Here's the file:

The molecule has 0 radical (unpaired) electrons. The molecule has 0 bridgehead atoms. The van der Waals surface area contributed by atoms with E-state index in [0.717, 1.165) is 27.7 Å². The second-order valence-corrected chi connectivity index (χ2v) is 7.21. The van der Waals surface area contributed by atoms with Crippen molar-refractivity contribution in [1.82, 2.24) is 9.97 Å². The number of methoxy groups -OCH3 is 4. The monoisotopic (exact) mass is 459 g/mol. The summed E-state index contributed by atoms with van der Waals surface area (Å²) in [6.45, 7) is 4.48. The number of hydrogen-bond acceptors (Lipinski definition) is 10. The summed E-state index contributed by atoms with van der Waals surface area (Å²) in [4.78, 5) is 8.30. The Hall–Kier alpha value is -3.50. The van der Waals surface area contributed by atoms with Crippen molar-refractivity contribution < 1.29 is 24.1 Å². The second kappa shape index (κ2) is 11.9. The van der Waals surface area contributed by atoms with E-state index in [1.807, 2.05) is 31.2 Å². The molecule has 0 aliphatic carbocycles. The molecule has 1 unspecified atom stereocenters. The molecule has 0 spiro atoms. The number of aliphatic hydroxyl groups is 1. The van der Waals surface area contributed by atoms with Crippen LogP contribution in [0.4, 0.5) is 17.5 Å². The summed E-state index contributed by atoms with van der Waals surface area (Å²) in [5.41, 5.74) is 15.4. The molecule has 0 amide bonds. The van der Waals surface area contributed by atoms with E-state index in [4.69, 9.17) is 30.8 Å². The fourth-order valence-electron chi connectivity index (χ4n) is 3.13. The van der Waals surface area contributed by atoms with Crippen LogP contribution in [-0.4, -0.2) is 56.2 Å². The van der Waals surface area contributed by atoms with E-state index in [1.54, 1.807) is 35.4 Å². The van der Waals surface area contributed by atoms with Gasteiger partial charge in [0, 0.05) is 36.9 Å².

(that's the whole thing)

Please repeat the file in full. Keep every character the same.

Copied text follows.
The molecule has 0 radical (unpaired) electrons. The molecule has 0 bridgehead atoms. The van der Waals surface area contributed by atoms with E-state index in [0.717, 1.165) is 27.7 Å². The second-order valence-corrected chi connectivity index (χ2v) is 7.21. The van der Waals surface area contributed by atoms with Crippen molar-refractivity contribution in [1.82, 2.24) is 9.97 Å². The number of methoxy groups -OCH3 is 4. The monoisotopic (exact) mass is 459 g/mol. The summed E-state index contributed by atoms with van der Waals surface area (Å²) in [6.45, 7) is 4.48. The number of hydrogen-bond acceptors (Lipinski definition) is 10. The summed E-state index contributed by atoms with van der Waals surface area (Å²) in [4.78, 5) is 8.30. The Hall–Kier alpha value is -3.50. The van der Waals surface area contributed by atoms with Crippen molar-refractivity contribution < 1.29 is 24.1 Å². The second kappa shape index (κ2) is 11.9. The van der Waals surface area contributed by atoms with E-state index in [1.807, 2.05) is 31.2 Å². The molecule has 0 aliphatic carbocycles. The molecule has 1 unspecified atom stereocenters. The molecule has 0 spiro atoms. The number of aliphatic hydroxyl groups is 1. The van der Waals surface area contributed by atoms with Crippen LogP contribution in [0.4, 0.5) is 17.5 Å². The summed E-state index contributed by atoms with van der Waals surface area (Å²) in [5.41, 5.74) is 15.4. The molecule has 0 amide bonds. The van der Waals surface area contributed by atoms with E-state index in [4.69, 9.17) is 30.8 Å². The fourth-order valence-electron chi connectivity index (χ4n) is 3.13. The van der Waals surface area contributed by atoms with Crippen LogP contribution in [-0.4, -0.2) is 56.2 Å². The van der Waals surface area contributed by atoms with E-state index in [1.54, 1.807) is 35.4 Å². The van der Waals surface area contributed by atoms with Gasteiger partial charge in [0, 0.05) is 36.9 Å².